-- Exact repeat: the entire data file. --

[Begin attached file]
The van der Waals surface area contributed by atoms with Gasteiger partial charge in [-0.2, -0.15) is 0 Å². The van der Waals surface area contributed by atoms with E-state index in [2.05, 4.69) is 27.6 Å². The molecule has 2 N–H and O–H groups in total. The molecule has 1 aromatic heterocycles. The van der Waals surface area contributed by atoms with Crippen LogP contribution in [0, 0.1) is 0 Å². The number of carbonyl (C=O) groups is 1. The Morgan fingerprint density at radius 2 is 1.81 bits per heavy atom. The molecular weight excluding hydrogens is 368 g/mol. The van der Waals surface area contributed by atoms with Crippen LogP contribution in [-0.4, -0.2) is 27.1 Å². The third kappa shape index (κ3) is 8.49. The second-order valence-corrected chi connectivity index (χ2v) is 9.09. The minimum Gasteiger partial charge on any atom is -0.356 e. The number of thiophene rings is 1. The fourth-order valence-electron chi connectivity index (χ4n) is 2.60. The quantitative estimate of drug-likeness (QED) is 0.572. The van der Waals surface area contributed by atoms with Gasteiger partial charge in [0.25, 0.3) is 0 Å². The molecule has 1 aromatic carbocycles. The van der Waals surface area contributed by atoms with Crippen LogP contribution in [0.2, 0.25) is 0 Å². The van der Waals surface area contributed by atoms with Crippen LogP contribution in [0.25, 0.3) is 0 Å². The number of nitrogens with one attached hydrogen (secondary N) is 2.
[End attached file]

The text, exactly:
The van der Waals surface area contributed by atoms with Gasteiger partial charge in [-0.2, -0.15) is 0 Å². The van der Waals surface area contributed by atoms with E-state index in [2.05, 4.69) is 27.6 Å². The molecule has 2 N–H and O–H groups in total. The molecule has 1 aromatic heterocycles. The van der Waals surface area contributed by atoms with Crippen LogP contribution in [0, 0.1) is 0 Å². The number of carbonyl (C=O) groups is 1. The Morgan fingerprint density at radius 2 is 1.81 bits per heavy atom. The molecular weight excluding hydrogens is 368 g/mol. The van der Waals surface area contributed by atoms with Crippen LogP contribution in [-0.4, -0.2) is 27.1 Å². The third kappa shape index (κ3) is 8.49. The second-order valence-corrected chi connectivity index (χ2v) is 9.09. The minimum Gasteiger partial charge on any atom is -0.356 e. The number of thiophene rings is 1. The fourth-order valence-electron chi connectivity index (χ4n) is 2.60. The quantitative estimate of drug-likeness (QED) is 0.572. The van der Waals surface area contributed by atoms with Gasteiger partial charge in [0.25, 0.3) is 0 Å². The molecule has 1 aromatic carbocycles. The van der Waals surface area contributed by atoms with Crippen LogP contribution in [0.2, 0.25) is 0 Å². The van der Waals surface area contributed by atoms with Crippen LogP contribution in [0.25, 0.3) is 0 Å². The number of nitrogens with one attached hydrogen (secondary N) is 2.